AMD Ryzen 5 3600X63.8620249
Intel i9 9800X83.8627589
AMD Ryzen 9 3900X123.8779499
Intel i5 9600K63.7585262
AMD Ryzen 7 2700X83.7603251
AMD Ryzen 5 2600X63.6527149
AMD Ryzen 5 360063.6572199
AMD Ryzen 7 3700X83.6673329
Intel i9 9700K83.6696362
Intel i9 9900K83.6767488
AMD Threadripper 2950X163.5845729
Intel i9 9920X123.58151189
Intel i9 9900X103.5732989
AMD Threadripper 2920X123.5762369
Intel i9 9940X143.38461387
Intel i9 9820X103.3708889
Intel i9 9960X163.18961684
AMD Threadripper 2970WX243.07071300
AMD Threadripper 2990WX323.07011699
Intel i9 9980XE183.09161979

The i9 9980XE is the currently best performing CPU for Video Editing. It does cost a lot though and its value is quite low compared to many of the other CPUs.

If you are looking for a great CPU for Video Editing that costs less than 500$, there are two excellent options: The AMD Ryzen 9 3900X and the Intel i9 9900K

The i9 9900K especially has high Clocks (Up to 5GHz Turbo Boost on limited Cores) which is great for calculating your Timeline-Effects and it has 8 Cores / 16 Threads which seems to be high enough, to also be great in exporting and encoding / decoding your Video Files.

Best CPU for Video Editing - Core i9 9900KAMD Ryzen 9 3900X

The AMD Threadripper CPUs, especially the 2990WX and 2950X are an excellent choice if you are handling RED Media more often.

Best Storage for Video Editing: Samsung 970 EVO / PRO

If you can spare the cash to get an NVMe SSD, this should be at the top of your buy list. These type of SSDs offer excellent speed, especially when you are working with large footage.

Get SATA SSDs for your OS and Software and HDDs for backing up your Data regularly and you should be all set, storage-wise.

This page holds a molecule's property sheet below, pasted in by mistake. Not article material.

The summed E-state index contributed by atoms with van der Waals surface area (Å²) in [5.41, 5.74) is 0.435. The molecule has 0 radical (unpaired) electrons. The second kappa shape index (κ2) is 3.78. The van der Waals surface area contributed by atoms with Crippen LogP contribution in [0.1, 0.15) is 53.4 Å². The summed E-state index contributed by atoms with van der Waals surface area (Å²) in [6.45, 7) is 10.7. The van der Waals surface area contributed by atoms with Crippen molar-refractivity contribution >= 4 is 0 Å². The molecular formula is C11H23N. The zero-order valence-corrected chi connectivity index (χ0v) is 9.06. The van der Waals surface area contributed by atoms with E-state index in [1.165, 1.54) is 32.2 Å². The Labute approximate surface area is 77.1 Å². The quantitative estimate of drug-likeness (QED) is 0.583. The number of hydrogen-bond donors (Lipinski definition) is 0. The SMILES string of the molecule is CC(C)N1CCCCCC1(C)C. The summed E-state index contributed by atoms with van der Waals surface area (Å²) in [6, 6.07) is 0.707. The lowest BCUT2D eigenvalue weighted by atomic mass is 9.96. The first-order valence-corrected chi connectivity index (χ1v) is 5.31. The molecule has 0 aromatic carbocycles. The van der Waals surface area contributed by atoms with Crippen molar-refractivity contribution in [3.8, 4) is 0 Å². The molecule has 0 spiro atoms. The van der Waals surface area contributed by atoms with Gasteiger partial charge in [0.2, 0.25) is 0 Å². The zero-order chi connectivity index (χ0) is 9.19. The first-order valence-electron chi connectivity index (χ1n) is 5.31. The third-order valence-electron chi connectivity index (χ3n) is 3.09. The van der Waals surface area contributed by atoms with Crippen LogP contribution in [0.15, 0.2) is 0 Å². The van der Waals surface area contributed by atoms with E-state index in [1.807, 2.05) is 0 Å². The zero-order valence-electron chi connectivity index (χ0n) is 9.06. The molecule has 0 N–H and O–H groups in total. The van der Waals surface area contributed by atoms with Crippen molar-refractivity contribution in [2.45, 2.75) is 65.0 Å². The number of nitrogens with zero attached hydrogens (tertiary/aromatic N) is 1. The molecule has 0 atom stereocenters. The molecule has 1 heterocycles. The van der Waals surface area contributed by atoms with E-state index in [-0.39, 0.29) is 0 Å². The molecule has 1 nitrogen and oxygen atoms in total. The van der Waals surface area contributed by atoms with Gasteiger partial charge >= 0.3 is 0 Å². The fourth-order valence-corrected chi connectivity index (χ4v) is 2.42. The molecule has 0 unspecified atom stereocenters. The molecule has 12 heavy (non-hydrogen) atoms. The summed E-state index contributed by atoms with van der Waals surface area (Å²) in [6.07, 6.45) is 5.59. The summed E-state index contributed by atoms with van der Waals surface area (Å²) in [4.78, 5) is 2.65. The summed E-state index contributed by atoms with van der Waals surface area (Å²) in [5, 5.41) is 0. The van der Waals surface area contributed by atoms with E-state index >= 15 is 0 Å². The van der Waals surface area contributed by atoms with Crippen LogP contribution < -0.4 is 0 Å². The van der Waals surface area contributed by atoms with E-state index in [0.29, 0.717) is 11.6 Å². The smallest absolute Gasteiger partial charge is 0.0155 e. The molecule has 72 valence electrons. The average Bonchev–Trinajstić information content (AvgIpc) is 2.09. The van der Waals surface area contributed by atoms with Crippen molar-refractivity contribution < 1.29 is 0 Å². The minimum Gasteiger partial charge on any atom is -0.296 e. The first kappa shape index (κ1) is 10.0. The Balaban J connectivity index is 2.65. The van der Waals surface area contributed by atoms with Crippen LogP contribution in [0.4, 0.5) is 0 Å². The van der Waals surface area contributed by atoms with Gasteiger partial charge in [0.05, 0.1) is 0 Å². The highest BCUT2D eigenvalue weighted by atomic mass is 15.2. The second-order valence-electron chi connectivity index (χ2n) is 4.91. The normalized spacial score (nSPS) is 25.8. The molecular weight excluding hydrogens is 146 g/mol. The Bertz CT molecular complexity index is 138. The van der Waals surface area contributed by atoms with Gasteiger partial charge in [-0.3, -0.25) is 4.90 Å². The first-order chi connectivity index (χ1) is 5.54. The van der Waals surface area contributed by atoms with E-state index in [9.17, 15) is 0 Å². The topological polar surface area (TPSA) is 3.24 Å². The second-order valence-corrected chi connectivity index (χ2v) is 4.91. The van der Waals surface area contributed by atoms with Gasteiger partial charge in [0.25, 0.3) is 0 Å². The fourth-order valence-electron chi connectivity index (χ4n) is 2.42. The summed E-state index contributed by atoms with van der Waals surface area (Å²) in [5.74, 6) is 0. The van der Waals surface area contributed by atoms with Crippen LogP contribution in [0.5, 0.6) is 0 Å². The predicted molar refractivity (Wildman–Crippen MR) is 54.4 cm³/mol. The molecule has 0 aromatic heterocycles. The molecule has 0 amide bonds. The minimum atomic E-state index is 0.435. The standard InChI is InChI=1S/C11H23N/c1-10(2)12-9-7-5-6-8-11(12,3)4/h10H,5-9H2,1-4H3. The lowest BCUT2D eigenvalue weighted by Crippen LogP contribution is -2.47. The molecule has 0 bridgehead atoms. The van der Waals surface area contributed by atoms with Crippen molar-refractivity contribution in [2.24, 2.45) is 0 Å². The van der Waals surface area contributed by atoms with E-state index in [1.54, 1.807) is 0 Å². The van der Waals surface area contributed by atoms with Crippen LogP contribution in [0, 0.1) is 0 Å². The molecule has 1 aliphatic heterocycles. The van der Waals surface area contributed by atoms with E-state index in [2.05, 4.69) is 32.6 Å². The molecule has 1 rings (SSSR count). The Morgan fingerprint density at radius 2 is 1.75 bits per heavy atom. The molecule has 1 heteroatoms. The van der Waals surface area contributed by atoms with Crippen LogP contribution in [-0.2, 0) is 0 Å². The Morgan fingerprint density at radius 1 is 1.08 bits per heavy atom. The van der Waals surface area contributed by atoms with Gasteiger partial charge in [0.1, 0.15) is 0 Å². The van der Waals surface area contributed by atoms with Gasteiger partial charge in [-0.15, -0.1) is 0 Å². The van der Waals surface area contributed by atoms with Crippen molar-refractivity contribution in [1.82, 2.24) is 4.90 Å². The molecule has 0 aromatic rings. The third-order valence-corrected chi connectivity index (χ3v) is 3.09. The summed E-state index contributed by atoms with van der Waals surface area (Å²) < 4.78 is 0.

Best SSD for Video Editing

Image-Source: Samsung

Best RAM for Video Editing

As discussed above, Video Editing is not very dependent on the performance of the RAM, but dependent on having enough of it.

Any DDR4 RAM will be more than enough for Video Editing, but be sure to get enough of it!

RAM for Computer for Video Editing

Image-Source: gskill

I would set 16GB of RAM as a baseline for small Projects with lower resolutions < 2K, but as soon as you get to larger Footage, that also has 2K or higher resolutions, you should be getting 32GB or more.

Especially with 10Bit Footage, RED Media, 4K, 8K Footage you’ll be happy to have 64+ GBytes of RAM.

As was benchmarked recently, Memory Clock Speeds and Memory Channels don’t impact performance all that much. You might gain 4% performance increase on optimal settings, but usually pay a large premium for doing so.

If you fear no extra costs and would still like to optimize your RAM as much as possible, the rule is as follows:

  • Look for High Clock Speeds, so say 3200Mhz is better than 2400Mhz
  • Look for Low CL Latency, so say CL14 is better than CL16
  • Go for higher number of Channels, so Quad Channel would be better than Single or Dual Channel. Usually, the amount of RAM Sticks define the Channel Width. 4 RAM Modules = Quad Channel RAM (2 = Dual, 1 = Single), but this can vary on different systems

Best GPU for Video Editing